Dallas/ Arts & Culture
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Published on March 03, 2024
Visually Impaired Artist John Bramblitt to Paint Vibrant Mural for Garland's Bankhead Cultural Arts DistrictSource: City of Garland

Downtown Garland is adding a splash of color to its streets, with local artist John Bramblitt tapped to paint the town's third mural in its burgeoning Bankhead Cultural Arts District. The canvas? None other than the wall of a City parking lot at the intersection of State and Seventh streets. This isn't just any wall, though – it's part of the headquarters for Visual Aid Volunteers, a group that's been dishing out Braille materials since the swinging '60s, according to the City of Garland.

Bramblitt, who lost his vision in 2001 due to epilepsy and Lyme disease, has a knack for mixing his paints with a special ingredient, giving them a distinctive feel to guide his touch. Sure, he can't see, but that hasn't stopped him from painting up a storm – with his work touring and selling in over 120 nations. The artist himself says, “The blindness and epilepsy are parts of me that are considered disabilities, but they are just some of the characteristics that comprise me as a whole — they no more define me as a person or artist as does any other single characteristic such as my height or weight,” as stated on his website.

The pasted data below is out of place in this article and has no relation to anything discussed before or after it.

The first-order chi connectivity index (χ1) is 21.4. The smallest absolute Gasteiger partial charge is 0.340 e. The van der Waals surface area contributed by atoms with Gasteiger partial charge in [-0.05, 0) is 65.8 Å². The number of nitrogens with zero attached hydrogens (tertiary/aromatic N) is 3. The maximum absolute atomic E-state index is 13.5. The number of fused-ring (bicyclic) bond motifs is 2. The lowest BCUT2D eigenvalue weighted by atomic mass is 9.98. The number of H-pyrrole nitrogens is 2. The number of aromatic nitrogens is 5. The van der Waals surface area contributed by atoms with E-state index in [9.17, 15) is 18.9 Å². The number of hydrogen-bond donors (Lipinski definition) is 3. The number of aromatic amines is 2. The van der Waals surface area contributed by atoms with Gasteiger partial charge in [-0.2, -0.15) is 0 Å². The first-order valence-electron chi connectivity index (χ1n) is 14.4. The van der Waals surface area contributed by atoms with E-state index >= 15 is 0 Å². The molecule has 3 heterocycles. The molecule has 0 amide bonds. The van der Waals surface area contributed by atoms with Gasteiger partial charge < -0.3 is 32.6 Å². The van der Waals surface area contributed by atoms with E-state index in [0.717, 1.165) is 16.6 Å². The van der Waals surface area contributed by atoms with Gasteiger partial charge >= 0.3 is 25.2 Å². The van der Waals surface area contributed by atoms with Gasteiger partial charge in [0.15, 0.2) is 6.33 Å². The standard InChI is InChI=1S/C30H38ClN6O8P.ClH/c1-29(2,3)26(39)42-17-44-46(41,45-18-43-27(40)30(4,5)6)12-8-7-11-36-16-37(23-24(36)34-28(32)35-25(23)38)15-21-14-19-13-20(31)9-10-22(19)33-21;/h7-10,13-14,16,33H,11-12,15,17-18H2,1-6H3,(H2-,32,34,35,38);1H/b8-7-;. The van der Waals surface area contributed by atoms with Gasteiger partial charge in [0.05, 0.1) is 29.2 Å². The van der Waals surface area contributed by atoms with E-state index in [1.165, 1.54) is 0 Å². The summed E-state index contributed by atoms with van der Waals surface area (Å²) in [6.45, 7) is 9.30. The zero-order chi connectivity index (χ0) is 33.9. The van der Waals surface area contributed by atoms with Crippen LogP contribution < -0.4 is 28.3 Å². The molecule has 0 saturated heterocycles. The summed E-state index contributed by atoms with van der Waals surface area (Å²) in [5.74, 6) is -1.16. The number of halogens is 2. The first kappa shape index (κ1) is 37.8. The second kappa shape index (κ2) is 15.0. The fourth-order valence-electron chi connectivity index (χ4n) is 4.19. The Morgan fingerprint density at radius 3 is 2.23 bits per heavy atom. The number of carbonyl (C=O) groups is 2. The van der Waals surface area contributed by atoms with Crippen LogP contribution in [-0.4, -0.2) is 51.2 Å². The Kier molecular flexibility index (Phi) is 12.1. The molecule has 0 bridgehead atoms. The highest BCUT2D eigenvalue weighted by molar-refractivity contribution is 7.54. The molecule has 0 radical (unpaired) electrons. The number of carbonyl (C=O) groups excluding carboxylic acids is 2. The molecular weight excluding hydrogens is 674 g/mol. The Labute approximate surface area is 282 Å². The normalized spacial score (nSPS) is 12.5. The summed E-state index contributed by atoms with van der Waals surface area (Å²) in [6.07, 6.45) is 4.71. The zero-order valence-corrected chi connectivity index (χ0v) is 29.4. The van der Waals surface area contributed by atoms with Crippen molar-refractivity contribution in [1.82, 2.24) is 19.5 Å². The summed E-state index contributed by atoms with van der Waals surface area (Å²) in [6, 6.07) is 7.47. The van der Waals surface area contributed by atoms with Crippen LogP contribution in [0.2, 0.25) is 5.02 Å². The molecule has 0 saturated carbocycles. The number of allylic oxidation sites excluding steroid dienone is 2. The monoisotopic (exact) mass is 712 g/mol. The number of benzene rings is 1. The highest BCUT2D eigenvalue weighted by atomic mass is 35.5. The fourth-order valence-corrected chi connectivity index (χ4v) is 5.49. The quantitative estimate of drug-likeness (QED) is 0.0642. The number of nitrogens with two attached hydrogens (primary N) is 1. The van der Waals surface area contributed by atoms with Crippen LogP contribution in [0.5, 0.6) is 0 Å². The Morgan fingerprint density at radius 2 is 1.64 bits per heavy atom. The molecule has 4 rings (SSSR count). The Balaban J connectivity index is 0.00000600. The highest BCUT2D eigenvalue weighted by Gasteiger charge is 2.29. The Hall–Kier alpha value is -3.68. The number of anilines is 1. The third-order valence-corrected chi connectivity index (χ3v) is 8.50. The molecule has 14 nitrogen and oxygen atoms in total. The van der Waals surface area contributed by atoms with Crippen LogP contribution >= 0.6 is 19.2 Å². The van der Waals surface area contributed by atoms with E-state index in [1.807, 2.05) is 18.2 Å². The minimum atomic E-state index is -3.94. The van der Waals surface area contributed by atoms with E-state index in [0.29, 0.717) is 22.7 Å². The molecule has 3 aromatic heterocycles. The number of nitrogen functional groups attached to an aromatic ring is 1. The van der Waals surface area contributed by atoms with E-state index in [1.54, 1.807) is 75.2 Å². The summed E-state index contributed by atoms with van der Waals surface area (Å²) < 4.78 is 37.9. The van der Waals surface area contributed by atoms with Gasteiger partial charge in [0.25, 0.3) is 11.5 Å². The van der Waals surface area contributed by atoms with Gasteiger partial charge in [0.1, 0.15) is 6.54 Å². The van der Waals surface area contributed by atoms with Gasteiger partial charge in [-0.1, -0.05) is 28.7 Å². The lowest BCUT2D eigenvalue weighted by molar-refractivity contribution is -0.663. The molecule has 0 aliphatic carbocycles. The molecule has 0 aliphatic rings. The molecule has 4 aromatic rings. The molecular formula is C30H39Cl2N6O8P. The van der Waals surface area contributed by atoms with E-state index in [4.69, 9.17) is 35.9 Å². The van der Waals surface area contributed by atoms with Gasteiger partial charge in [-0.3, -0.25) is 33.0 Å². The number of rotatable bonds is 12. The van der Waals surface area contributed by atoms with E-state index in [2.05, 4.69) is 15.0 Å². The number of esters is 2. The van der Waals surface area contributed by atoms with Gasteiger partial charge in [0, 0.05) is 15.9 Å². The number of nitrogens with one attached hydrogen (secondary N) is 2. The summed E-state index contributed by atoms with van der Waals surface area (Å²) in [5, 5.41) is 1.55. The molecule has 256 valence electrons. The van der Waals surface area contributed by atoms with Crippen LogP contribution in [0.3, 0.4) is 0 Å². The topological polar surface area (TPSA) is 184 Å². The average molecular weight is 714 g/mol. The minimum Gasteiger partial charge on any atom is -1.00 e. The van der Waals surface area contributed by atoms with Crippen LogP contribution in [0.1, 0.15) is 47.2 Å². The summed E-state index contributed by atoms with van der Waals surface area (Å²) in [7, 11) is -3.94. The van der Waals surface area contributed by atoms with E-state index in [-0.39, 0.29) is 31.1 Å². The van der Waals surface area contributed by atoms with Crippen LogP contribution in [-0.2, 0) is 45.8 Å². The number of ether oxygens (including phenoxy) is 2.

Bramblitt's upcoming mural promises to be in tune with Garland's artistic vibrancy, portraying dancers and musicians in his signature style – think bright pops of color and dynamism that feels, well, pop art-esque. He was the pick of the litter, despite stiff competition from a whopping 71 artists from all over Texas, with just seven making it to the final round. The selection panel, a mix of city officials and local stakeholders, decided Bramblitt was the man for the job.

With no time to waste, Bramblitt will be getting down to business on this mural right quick, aiming to have it ready for Garland’s Big Art Day on April 6. The city's streets already boast pieces by talents like Julie Chi and Mila Sketch, and now Bramblitt will leave his indelible mark on the community. His message through art is loud and clear: obstacles like blindness are no barrier to creating something beautiful, something he's proven time and again, even bagging three Presidential Service Awards for his efforts.